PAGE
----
Finance & Economy

The Export Slum Has Given Our Demands In A Worry; Dumping Of Foreign Goods To Be Watched

Published: March 17, 2023

I believe that the Covid epidemic significantly extended the involvement of the government in the economy, and it is crucial to gauge the withdrawal. So, as a government’s fiscal deficit increases, it indicates that it is borrowing money for the future and spending it now. The amount you borrow from the market is the second significant variable. The government’s borrowing was around Rs 4-5 lakh crore before Covid, but it is currently close to Rs 12 lakh crore. After then, tax revenues fell short. So, the market is immediately under pressure as a result. The third issue is that you need to have highly reliable figures. The global economy is incredibly unstable right now. While the Indian private sector and consumer spending are starting to rebound, are still unanswered.

We now get at the fourth element, namely, financial stability. Although we may believe that the economy’s underlying principles drive financial markets, the economy is frequently impacted by financial markets as well. Let’s say there is some scepticism about the budgetary figures, and bond deals increase by 50 basis points. The cost of borrowing for the economy’s general health then spikes and sends the economy into a downward spiral. As we witnessed in the UK, if the economy weakens, the government’s tax revenue also begins to decline, which can do significant harm.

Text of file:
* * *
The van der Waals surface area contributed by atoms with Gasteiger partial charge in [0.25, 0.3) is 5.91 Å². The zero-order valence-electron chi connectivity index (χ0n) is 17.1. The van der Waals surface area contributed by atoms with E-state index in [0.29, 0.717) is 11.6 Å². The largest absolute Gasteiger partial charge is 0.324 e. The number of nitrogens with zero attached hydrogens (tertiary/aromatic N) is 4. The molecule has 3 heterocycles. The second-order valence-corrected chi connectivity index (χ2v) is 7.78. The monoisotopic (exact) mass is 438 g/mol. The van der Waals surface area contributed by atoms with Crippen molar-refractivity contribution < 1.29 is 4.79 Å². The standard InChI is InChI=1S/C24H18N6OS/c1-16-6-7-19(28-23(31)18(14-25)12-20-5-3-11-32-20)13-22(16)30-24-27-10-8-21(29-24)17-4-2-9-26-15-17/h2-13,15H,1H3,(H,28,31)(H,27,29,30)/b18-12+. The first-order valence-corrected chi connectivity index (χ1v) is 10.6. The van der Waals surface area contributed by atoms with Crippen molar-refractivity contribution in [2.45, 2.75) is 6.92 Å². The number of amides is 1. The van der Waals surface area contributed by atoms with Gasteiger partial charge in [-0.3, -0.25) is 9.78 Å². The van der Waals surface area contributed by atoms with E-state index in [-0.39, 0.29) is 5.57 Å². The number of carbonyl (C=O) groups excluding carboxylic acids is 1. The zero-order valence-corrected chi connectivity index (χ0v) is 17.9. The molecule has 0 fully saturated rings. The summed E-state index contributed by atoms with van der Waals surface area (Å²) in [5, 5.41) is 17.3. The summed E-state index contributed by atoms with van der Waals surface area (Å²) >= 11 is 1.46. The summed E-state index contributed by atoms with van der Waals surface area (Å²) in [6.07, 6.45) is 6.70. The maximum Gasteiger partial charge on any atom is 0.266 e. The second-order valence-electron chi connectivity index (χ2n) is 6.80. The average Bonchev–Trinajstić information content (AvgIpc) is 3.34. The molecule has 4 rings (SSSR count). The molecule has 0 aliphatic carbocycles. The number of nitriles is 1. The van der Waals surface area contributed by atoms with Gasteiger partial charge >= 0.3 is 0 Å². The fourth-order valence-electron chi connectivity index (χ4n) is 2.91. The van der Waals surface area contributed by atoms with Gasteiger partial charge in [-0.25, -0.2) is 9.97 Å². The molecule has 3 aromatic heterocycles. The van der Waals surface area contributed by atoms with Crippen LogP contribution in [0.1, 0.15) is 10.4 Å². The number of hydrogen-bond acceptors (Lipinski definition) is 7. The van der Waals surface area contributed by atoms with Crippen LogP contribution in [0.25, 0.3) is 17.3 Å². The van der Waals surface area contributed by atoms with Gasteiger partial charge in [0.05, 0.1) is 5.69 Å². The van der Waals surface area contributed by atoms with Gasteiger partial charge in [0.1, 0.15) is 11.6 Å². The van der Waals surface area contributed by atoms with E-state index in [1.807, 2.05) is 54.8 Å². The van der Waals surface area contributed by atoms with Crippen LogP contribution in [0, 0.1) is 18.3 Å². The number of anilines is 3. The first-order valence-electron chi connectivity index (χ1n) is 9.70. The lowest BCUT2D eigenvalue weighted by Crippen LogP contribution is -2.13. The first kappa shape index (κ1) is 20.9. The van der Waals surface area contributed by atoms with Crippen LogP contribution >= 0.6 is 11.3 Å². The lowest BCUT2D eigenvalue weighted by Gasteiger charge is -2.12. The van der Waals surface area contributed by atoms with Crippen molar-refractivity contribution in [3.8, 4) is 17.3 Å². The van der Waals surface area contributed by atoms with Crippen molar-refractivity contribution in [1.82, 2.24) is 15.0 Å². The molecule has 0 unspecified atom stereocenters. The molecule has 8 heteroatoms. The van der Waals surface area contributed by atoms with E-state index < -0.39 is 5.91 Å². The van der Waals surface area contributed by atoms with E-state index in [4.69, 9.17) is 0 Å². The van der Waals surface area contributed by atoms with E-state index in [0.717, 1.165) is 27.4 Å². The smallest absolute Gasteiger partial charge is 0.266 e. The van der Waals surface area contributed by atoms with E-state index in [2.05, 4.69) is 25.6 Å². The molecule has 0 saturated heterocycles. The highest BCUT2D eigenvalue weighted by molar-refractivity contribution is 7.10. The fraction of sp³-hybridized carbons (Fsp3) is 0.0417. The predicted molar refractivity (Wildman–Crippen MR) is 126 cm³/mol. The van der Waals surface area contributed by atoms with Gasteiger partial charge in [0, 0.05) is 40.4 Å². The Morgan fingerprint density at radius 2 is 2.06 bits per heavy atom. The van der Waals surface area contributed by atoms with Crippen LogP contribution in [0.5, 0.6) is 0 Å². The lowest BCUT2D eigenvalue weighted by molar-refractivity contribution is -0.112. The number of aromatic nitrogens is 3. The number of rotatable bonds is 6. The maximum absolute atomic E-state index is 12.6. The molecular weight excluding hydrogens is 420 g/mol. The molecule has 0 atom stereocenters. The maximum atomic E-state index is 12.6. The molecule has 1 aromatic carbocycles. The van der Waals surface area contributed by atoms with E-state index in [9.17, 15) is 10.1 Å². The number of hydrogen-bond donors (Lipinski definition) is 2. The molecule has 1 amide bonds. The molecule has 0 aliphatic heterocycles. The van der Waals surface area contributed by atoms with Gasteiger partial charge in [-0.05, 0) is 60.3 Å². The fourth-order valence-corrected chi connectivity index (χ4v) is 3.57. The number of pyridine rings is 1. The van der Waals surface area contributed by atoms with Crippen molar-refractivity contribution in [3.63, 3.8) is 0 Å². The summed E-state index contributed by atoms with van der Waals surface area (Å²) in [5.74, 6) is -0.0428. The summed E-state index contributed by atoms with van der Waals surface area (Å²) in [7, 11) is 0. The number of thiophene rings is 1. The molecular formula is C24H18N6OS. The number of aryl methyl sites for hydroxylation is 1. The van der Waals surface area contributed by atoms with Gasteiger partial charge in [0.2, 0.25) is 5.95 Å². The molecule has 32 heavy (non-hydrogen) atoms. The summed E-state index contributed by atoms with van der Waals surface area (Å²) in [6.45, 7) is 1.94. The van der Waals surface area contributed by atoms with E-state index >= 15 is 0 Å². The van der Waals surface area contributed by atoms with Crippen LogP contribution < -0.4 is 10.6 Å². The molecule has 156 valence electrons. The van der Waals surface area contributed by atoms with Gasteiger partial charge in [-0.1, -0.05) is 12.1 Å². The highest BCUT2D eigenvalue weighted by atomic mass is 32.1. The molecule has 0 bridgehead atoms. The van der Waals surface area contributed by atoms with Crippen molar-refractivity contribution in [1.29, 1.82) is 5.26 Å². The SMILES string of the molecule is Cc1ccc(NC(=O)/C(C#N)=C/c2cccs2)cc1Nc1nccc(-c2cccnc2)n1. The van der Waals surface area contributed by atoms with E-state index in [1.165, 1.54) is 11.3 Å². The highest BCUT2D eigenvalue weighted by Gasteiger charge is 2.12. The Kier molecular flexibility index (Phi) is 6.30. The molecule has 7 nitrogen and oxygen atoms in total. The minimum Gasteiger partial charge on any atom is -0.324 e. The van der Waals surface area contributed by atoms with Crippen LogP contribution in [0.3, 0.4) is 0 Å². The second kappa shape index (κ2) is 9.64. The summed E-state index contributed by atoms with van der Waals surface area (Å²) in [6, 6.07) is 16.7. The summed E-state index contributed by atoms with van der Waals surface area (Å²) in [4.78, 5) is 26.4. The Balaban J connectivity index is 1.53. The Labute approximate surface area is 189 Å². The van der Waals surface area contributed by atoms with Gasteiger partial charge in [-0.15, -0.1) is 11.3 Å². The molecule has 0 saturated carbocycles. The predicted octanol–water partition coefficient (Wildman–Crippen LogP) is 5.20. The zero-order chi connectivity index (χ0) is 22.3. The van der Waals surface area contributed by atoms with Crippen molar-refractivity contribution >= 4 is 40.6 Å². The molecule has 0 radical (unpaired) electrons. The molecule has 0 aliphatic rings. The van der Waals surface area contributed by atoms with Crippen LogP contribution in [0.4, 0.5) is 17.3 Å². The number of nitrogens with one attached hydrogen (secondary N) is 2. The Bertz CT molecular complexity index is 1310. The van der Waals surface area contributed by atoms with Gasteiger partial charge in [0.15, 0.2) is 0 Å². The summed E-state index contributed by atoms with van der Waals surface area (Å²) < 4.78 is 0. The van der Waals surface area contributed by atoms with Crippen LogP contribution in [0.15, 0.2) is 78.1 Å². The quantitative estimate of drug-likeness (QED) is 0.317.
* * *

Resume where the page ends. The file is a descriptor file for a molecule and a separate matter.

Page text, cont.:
The government’s continued emphasis on capital spending is crucial since government spending and the magnitude of the fiscal imbalance determine short- ormedium-term expansion. People start spending if you increase funding for programmes like PM KISAN, increase the minimum wage, or introduce a cash transfer programme that puts an extra Rs 100 in each recipient’s pocket. Aggregate demand results from this. If you decide to use that Rs 100 to build a road, it can also result in higher inflation. It increases the demand for steel, generates employment, and eventually drives down logistical costs, improving India’s competitiveness and fostering medium-term growth. Time will tell whether the government is able to reach these capital spending targets, whether the states are able to ramp up or not, or whether the Rs 1.3 lakh crore has been given to them for conducting capex.


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